Private Cyril Blaxland
18th Battalion & 5th Machine Gun Company, AIF
Service Number: 4367
Born: 1881, Hunters Hill, NSW
Died: 1 October 1917, Zonnebecke, Ypres, Belgium
Cyril Falkner Blaxland was born in 1881 at Hunters Hill, the son of John Gregory and Margaret Camden (nee Goodridge) Blaxland, the great grandson of explorer Gregory Blaxland, and of early Penrith settlers, John and Sarah McHenry. Blaxland completed his education at Kings School, Goulburn. At the time of his enlistment, he listed his occupation as farmer.
Blaxland enlisted on 19 October 1915 and was allocated to the 11th Reinforcements, 18th Battalion. Before he left, Blaxland filed his will on 6 March 1916 with McDonalds, solicitors in Penrith. He embarked on HMAT Nestor on 9 April and proceeded to England. After a period of training, he was sent to France on 10 September. He joined his unit in the field on 30 September, just prior to his battalion’s move from Belgium to a southern position on the Western Front.
On 23 December, Blaxland was admitted to the 5th Australian Field Ambulance with an infectious disease. He was transferred to Rouen and then to the 51st General Hospital at Etaples. He did not rejoin his unit until on 11 February 1917. The 18th Battalion was by then involved in the advance on German forces during their retreat to the Hindenburg Line, and was involved in heavy fighting around Warlencourt before taking part in the second Battle of Bullecourt between 3 and 4 May.
On 20 May, Blaxland was transferred to the 5th Machine Gun Company. In August, he spent two weeks in a rest camp before taking leave in England in September. He was killed in action on 1 October and according to Gunner West, Blaxland was digging gun pits on Haanebeek Creek. While having breakfast in the trench he was killed by a piece of high explosive shell. He was buried on Westhoek Ridge.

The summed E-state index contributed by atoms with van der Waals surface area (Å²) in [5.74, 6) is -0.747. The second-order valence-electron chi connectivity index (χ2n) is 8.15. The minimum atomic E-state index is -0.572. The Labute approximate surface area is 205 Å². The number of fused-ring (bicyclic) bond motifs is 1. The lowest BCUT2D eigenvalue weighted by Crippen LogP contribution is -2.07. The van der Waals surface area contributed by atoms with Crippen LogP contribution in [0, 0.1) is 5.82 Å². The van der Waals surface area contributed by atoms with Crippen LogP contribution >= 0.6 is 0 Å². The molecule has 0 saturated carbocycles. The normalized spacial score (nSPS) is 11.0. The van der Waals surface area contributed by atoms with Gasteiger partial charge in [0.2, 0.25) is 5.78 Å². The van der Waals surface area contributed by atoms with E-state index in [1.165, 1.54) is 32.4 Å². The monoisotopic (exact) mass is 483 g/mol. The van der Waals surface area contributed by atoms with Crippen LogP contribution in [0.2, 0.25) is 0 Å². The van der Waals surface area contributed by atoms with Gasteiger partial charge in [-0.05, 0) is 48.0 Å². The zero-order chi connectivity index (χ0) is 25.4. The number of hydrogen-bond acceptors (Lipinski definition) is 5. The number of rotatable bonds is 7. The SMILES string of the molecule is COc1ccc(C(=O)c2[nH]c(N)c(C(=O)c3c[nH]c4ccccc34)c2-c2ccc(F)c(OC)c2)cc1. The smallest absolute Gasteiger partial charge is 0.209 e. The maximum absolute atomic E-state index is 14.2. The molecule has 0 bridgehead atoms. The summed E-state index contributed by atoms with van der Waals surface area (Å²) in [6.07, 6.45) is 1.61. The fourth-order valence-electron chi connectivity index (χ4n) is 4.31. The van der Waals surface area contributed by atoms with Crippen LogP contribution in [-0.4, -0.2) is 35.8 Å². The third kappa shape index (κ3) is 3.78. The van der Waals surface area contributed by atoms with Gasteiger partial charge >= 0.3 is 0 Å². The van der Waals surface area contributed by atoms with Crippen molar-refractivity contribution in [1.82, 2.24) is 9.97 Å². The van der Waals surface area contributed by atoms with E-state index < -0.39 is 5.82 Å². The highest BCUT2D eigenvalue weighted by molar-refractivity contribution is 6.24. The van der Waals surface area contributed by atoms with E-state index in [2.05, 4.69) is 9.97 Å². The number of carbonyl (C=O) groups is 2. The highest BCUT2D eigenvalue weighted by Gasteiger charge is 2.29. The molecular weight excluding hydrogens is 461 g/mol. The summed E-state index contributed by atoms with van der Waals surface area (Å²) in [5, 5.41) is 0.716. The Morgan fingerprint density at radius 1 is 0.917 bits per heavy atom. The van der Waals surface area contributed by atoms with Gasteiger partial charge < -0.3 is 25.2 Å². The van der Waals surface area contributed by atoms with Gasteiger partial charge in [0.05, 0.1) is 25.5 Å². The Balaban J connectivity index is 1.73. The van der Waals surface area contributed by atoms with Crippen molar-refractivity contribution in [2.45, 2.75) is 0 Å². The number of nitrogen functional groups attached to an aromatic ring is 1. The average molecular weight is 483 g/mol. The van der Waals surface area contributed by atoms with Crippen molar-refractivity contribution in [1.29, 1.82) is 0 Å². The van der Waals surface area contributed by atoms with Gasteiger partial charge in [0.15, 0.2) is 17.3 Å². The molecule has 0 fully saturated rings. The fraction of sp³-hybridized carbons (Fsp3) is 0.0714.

Blaxland left his estate to two sisters, Marjorie Simpson who lived in England, and Noel Campion, wife of Reverend Campion who was also living in England, and to his mother. They received the income from his three farms at Lambridge, tenanted by Garnet Honeman, Gordon Honeman and George Willett. An ex-nuptial daughter, Marion Wallworth, whose mother was Amy Wallworth of Pyrmont, was granted a pension of £1 per fortnight. She was not mentioned in his will. In post war correspondence, Blaxland’s mother was unaware of her existence stating that her son ‘was much too straight and honorable a man to have gone over to France without telling me he had left someone dependent on him’. The authorities decided Blaxland’s daughter should receive the British War Medal.
- Perth Cemetery (China Wall) Zillebeeke, Belgium
- Honor Roll, Memory Park, Penrith
National Archives of Australia B2455, BLAXLAND C F
Australian Red Cross Wounded and Missing No: 0420606